I asked a thoughtful Brazilian businessman what he thought of the U.S. reaction to the terrorist attacks of September 11, 2001. He said, “It’s not ridiculous, but it is exaggerated.” Many in Latin America share the sentiment. There is unease throughout the region about how obsessed the colossus to the north is with Central Asia, the Middle East, and issues of “security.” There is even, perhaps, a longing for the country of old described by President Calvin Coolidge: “The business of America is business.”
After being pummeled by recession and the burden of foreign debt in the 1980s, all Latin American countries (even, in its own peculiar way, Cuba) opened their economies to the play of market forces. In the ensuing decade-the 1990s-economic growth resumed. But 2000 was the end of growth. Indeed, according to the United Nations Economic Commission for Latin America and the Caribbean (CEPAL) in 2001 and 2002 the economy of the region contracted. And 2003 was another tough year. Latin Americans are not sure what comes next or just what they should do to propel their economies forward.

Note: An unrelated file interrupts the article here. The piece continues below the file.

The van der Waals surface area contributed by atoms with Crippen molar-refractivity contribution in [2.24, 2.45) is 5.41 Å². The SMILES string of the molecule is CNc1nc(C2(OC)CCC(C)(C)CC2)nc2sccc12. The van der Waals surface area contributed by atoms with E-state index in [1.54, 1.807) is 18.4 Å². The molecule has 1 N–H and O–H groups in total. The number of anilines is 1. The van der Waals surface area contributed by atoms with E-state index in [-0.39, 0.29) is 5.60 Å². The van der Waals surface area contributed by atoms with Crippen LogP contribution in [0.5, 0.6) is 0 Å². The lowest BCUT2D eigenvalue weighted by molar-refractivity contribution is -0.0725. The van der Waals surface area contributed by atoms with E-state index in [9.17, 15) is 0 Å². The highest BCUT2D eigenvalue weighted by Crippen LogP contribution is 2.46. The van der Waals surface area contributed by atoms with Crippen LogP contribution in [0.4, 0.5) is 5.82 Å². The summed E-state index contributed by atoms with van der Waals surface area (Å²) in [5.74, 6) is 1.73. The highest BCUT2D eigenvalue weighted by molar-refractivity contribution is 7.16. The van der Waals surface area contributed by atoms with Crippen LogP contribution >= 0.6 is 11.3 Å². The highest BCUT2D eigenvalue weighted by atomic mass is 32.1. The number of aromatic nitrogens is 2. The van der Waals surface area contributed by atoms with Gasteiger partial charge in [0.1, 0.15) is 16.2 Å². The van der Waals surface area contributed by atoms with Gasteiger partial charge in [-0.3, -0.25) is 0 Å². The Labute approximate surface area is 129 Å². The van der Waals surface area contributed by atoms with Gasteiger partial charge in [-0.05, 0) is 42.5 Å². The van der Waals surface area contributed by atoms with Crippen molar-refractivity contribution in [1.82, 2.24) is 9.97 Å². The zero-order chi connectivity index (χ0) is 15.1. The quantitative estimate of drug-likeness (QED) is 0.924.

The intellectual puzzle in Latin America is why the countries of the region are not growing. All, or almost all, the reputed barriers to economic growth-from state enterprises to subsidies to ruinous tariffs-have been removed. Natural resources abound; the labor force is young and energetic; economies are linked to the world economy. Why is there no “take-off”? The Venezuelan economist Ricardo Hausmann, now teaching at the Kennedy School of Government at Harvard University, shrugs his shoulders: “Economists have discredited many potential hypotheses . . . the truth is we still don’t know what leads to economic growth.” Still, as he acknowledges, economic growth is all-important for the region. Wages are low because of weak-or insufficient-demand for labor. In many countries, too, the labor force is growing rapidly. In Mexico, for example, more than two million Mexicans enter the labor force every year. Growth is needed to generate employment, stimulate wage increases, and produce the resources needed to combat poverty and inequality.
The behavior of newly elected presidents in Latin America is shaped by three factors: (1) the perceived “bequest” they have received-their sense as to whether or not the economy has been well managed by their predecessors; (2) the discipline of the financial markets; and (3) reigning ideas about how to stimulate growth-or promote more equitable growth. Venezuela’s president, Hugo Chávez, concluded that he had inherited a pitiful country, and he has run roughshod over it, all the more so because oil revenues free him from dependence on international bankers. In contrast, Brazil’s president, Luiz Inácio “Lula” da Silva, concluded that his predecessor, Fernando Henrique Cardoso, did a reasonable job, and that he...
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